I present a Rust-specific sequel to my previous benchmark of 2 Kotlin and a Rust microservice — it’s hard to resist one’s own curiosity and popular demand, especially when you’ve been nerd-sniped. Let’s stress-test the two prominent web frameworks: Actix Web and Rocket. In addition to stable “threads & blocking calls” Rocket v0.4, I have included a development snapshot of in-the-works Rocket v0.5, which is async and no longer requires nightly Rust.
Impatient? Jump to the results.
I’ll take advantage of the previous article to fully describe aspects that apply equally well to this round:
- How this is different than TechEmpower benchmarks. TL;DR: we want to capture finer nuances and test idiomatic implementations with error reporting, logging, etc. — rather than highly optimised ones.
- The microservice we’ve benchmarking. TL;DR: a simple endpoint that does one call to Elasticsearch server.
- The testing methodology. TL;DR: repeated runs of a Python script that spins microservice Docker container and exposes it to an increasing number of concurrent connections using wrk.
- Runtime Environment. TL;DR: we limit the microservice to 1.5 CPU cores and 512 MiB memory using Docker.
- Hardware. TL;DR: Google Cloud Platform VM with 4-core AMD Epyc Rome CPU for the microservice + 12-core machine for the Elasticsearch server.
We still compile in release mode, target
skylake, and utilize cheap performance tricks.
What changed is Rust version, we have to use nightly because of Rocket v0.4.
More specifically, all implementations are compiled using
rustc 1.47.0-nightly (2d8a3b918 2020-08-26).1
Code as benchmarked: locations-rs tag
Uses Actix Web 3.0.2.
Just some small things have changed since the version described in the last post:
- We now use version 3.0, but note that its performance matches v2.0 in our case.
- OpenAPI (Swagger) support is reintroduced as I was able to make Paperclip support v3.0, too.
Code as benchmarked: locations-rs-rocket tag
Uses stable Rocket 0.4.5.
Porting from Actix to Rocket v0.4 was a matter of
one +175 -150 lines commit.2
It looks a bit scary but was mostly mechanical:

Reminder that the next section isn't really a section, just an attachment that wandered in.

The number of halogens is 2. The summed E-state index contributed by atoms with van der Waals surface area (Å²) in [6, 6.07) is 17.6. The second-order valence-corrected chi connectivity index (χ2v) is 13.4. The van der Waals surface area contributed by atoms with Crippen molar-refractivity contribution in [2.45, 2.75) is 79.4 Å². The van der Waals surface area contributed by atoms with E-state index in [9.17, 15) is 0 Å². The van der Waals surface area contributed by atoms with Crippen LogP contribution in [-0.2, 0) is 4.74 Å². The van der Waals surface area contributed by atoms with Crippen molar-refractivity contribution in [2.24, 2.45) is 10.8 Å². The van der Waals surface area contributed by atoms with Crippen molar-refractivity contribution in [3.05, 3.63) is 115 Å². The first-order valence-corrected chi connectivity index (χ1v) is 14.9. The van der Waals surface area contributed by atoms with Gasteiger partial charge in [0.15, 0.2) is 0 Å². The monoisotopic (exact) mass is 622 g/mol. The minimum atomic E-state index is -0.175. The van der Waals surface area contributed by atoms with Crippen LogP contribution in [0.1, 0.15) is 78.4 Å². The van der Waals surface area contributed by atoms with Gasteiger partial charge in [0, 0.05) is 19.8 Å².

converting Actix type to Rocketry ones, and then fixing all compiler errors —
I love how
rustc essentially works as your to-do list.
There was only one major hurdle:
Calling Async Functions from Blocking Handlers
Rocket v0.4 handlers are classic blocking (sync) functions, but Reqwest-based elasticsearch-rs only provides an async API. Whoops.
The general advice is to propagate the asynchronicity up in caller stack instead of trying to call async functions from sync code. But what if we really want to? These are our options:
global-rt: launch a global threaded Tokio runtime alongside Rocket workers. Then call runtime’s Handle::block_on() in endpoint handlers to delegate the work to the global async runtime, pausing the Rocket worker until the future resolves.
per-worker-rt: create a basic single-threaded Tokio runtime per each Rocket worker.3 In endpoint handlers then call Runtime::block_on(), which here has different semantics (!) than the
Handle::block_on()above: the future, and any other spawned async tasks, actually run within this Rocket worker thread.4 This comes with a caveat. Reqwest::client() seems to attach itself to the async runtime it is first used in. I had to make Elasticsearch client also local to each Rocket worker. Otherwise, I got deadlocks or problems described in hyper issue #2112.
per-req-rt: launch a fresh basic Tokio runtime per each request. It feels wrong, and it is wrong. I’ve tried and benchmarked this so that we know how much wrong.
- Patch elasticsearch-rs to provide a blocking API — by employing Request’s optional blocking API. That would be futile, and essentially a sophisticated variant of 2., given the implementation details of the blocking client.
Here are the results of benchmarking the first three approaches. Source code of each variant is available under the respective tag in the locations-rs-rocket repository.
You can almost hear the server crying as it tries to cope with the inefficiency of
it is more than 7✕ less efficient than the best performing variant.
The other two more realistic variants are close to each other.
per-worker-rt has a slight edge in peak performance and a clear edge in efficiency,
especially for low connection counts.
It is therefore proclaimed a winner of this qualification round
and represents Rocket v0.4 in later benchmarks.
It is not a surprise that highly-optimised Actix uses a similar approach: independent single-threaded Tokio runtimes per each worker instead of a global work-stealing threaded one.
Keep-Alive (persistent) connections save latency and resources when a client makes more than one request to a given server, especially when the connection is secured by TLS. Unfortunately, Rocket v0.4 is not their friend.